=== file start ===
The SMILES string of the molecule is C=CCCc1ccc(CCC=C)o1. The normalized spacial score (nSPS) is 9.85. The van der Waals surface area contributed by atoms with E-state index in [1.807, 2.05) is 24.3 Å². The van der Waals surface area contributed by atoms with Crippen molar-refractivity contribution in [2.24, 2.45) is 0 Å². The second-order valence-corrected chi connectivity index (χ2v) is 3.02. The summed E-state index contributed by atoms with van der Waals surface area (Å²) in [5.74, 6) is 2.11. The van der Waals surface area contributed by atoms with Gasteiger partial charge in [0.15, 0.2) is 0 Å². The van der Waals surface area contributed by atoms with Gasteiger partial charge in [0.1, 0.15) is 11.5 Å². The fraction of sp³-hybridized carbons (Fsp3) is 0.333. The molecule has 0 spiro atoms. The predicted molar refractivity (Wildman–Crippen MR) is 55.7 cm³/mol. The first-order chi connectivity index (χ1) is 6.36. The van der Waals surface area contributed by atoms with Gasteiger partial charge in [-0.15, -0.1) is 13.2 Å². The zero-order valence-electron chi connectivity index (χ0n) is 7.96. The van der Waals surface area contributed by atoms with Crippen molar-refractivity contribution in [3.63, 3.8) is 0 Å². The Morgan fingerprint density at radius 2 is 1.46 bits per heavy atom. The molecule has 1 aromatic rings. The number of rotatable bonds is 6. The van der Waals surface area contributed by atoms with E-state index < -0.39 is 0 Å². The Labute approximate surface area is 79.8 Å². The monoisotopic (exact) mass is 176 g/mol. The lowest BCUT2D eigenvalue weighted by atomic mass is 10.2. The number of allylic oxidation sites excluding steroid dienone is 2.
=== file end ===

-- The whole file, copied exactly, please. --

The SMILES string of the molecule is C=CCCc1ccc(CCC=C)o1. The normalized spacial score (nSPS) is 9.85. The van der Waals surface area contributed by atoms with E-state index in [1.807, 2.05) is 24.3 Å². The van der Waals surface area contributed by atoms with Crippen molar-refractivity contribution in [2.24, 2.45) is 0 Å². The second-order valence-corrected chi connectivity index (χ2v) is 3.02. The summed E-state index contributed by atoms with van der Waals surface area (Å²) in [5.74, 6) is 2.11. The van der Waals surface area contributed by atoms with Gasteiger partial charge in [0.15, 0.2) is 0 Å². The van der Waals surface area contributed by atoms with Gasteiger partial charge in [0.1, 0.15) is 11.5 Å². The fraction of sp³-hybridized carbons (Fsp3) is 0.333. The molecule has 0 spiro atoms. The predicted molar refractivity (Wildman–Crippen MR) is 55.7 cm³/mol. The first-order chi connectivity index (χ1) is 6.36. The van der Waals surface area contributed by atoms with Gasteiger partial charge in [-0.15, -0.1) is 13.2 Å². The zero-order valence-electron chi connectivity index (χ0n) is 7.96. The van der Waals surface area contributed by atoms with Crippen molar-refractivity contribution in [3.63, 3.8) is 0 Å². The Morgan fingerprint density at radius 2 is 1.46 bits per heavy atom. The molecule has 1 aromatic rings. The number of rotatable bonds is 6. The van der Waals surface area contributed by atoms with E-state index < -0.39 is 0 Å². The Labute approximate surface area is 79.8 Å². The monoisotopic (exact) mass is 176 g/mol. The lowest BCUT2D eigenvalue weighted by atomic mass is 10.2. The number of allylic oxidation sites excluding steroid dienone is 2.